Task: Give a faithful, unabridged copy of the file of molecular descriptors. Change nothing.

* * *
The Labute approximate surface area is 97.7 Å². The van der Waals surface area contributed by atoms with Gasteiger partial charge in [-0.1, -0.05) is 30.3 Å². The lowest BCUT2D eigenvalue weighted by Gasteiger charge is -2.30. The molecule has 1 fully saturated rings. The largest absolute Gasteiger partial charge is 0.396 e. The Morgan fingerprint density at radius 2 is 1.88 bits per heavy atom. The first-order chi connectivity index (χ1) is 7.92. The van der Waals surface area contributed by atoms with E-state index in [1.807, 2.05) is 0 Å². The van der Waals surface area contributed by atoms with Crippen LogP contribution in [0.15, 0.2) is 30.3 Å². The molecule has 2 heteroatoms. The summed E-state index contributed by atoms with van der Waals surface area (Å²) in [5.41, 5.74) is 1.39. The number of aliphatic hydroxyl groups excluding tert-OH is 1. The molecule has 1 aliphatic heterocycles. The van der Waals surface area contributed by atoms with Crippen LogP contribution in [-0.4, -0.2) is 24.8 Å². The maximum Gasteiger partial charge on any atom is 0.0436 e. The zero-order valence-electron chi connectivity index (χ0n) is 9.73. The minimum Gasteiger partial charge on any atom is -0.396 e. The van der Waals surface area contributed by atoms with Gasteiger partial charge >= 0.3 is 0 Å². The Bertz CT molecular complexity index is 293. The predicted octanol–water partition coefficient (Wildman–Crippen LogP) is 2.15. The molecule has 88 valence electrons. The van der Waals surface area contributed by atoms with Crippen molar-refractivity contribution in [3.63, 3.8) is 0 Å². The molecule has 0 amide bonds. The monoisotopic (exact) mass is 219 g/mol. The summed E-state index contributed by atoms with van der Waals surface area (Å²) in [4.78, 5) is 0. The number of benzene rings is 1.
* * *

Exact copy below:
The Labute approximate surface area is 97.7 Å². The van der Waals surface area contributed by atoms with Gasteiger partial charge in [-0.1, -0.05) is 30.3 Å². The lowest BCUT2D eigenvalue weighted by Gasteiger charge is -2.30. The molecule has 1 fully saturated rings. The largest absolute Gasteiger partial charge is 0.396 e. The Morgan fingerprint density at radius 2 is 1.88 bits per heavy atom. The first-order chi connectivity index (χ1) is 7.92. The van der Waals surface area contributed by atoms with E-state index in [1.807, 2.05) is 0 Å². The van der Waals surface area contributed by atoms with Crippen LogP contribution in [0.15, 0.2) is 30.3 Å². The molecule has 2 heteroatoms. The summed E-state index contributed by atoms with van der Waals surface area (Å²) in [5.41, 5.74) is 1.39. The number of aliphatic hydroxyl groups excluding tert-OH is 1. The molecule has 1 aliphatic heterocycles. The van der Waals surface area contributed by atoms with Crippen LogP contribution in [-0.4, -0.2) is 24.8 Å². The maximum Gasteiger partial charge on any atom is 0.0436 e. The zero-order valence-electron chi connectivity index (χ0n) is 9.73. The minimum Gasteiger partial charge on any atom is -0.396 e. The van der Waals surface area contributed by atoms with Gasteiger partial charge >= 0.3 is 0 Å². The Bertz CT molecular complexity index is 293. The predicted octanol–water partition coefficient (Wildman–Crippen LogP) is 2.15. The molecule has 88 valence electrons. The van der Waals surface area contributed by atoms with Crippen molar-refractivity contribution in [3.63, 3.8) is 0 Å². The molecule has 0 amide bonds. The monoisotopic (exact) mass is 219 g/mol. The summed E-state index contributed by atoms with van der Waals surface area (Å²) in [4.78, 5) is 0. The number of benzene rings is 1.